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The Fight for Control of African Women's Mobility in Colonial Zimbabwe, 1900-1939

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dc.contributor.author Barnes, Teresa A.
dc.date.accessioned 2018-05-30T11:33:56Z
dc.date.available 2018-05-30T11:33:56Z
dc.date.issued 1992
dc.identifier.uri http://awdflibrary.org:8080/xmlui/handle/123456789/537
dc.description.abstract As in the rest of southern Africa, physical mobility was a crucial issue in the relationship between the colonial rulers and the ruled in colonial Zimbabwe (or southern Rhodesia, as it was named by British settlers). Denying certain groups of people access to certain spaces was a cornerstone of policy. Thus some places could be ideologized as "white," as spaces that African people could enter only temporarily and at certain times. Within these spaces, African people were lured or herded, supervised and regulated, depend- ing on the labor needs of the economy en_US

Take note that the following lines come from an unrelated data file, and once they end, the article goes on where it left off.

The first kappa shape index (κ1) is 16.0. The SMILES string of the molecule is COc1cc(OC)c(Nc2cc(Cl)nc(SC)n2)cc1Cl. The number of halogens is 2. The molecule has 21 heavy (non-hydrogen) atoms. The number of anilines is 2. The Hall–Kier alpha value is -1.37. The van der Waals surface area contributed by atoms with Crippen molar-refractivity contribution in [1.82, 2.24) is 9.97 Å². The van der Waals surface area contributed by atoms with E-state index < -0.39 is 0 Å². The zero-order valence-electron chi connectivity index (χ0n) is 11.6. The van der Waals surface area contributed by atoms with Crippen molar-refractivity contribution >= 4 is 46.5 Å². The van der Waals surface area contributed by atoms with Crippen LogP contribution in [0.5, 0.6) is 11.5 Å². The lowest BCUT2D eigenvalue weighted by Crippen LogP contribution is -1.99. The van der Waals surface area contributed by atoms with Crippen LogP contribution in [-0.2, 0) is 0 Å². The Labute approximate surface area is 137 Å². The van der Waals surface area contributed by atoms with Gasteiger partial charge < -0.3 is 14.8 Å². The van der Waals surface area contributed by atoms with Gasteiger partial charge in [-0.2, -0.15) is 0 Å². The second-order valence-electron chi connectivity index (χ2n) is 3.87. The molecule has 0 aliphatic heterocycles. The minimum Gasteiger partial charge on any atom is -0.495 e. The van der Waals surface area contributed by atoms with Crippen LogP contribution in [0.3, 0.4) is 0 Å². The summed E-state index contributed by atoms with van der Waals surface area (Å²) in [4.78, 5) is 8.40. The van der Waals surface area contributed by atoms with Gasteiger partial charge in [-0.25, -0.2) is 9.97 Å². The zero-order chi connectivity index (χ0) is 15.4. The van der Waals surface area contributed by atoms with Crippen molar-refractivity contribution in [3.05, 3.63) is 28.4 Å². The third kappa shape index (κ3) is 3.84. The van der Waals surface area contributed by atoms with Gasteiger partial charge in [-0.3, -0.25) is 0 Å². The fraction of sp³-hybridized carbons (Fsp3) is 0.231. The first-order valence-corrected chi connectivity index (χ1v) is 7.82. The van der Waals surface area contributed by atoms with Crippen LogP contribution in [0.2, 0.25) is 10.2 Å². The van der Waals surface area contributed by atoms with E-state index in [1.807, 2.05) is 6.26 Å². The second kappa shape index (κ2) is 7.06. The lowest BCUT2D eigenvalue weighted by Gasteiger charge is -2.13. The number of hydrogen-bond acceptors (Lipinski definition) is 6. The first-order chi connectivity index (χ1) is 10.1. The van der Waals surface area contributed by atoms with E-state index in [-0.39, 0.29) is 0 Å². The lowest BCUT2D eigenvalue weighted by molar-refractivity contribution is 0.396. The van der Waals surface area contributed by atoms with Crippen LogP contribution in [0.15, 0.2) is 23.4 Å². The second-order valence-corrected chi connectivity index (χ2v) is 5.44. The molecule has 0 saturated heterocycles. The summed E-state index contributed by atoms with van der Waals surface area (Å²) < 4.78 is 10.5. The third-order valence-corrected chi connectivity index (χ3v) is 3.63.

dc.language.iso en en_US
dc.relation.ispartofseries Journal of Women in Culture and Society;1992, vol. 17, no. 3
dc.subject Zimbabwe en_US
dc.subject Women's Mobility en_US
dc.subject Colonial en_US
dc.subject Fight en_US
dc.subject African Women en_US
dc.subject Economy en_US
dc.subject Spaces en_US
dc.title The Fight for Control of African Women's Mobility in Colonial Zimbabwe, 1900-1939 en_US
dc.type Article en_US


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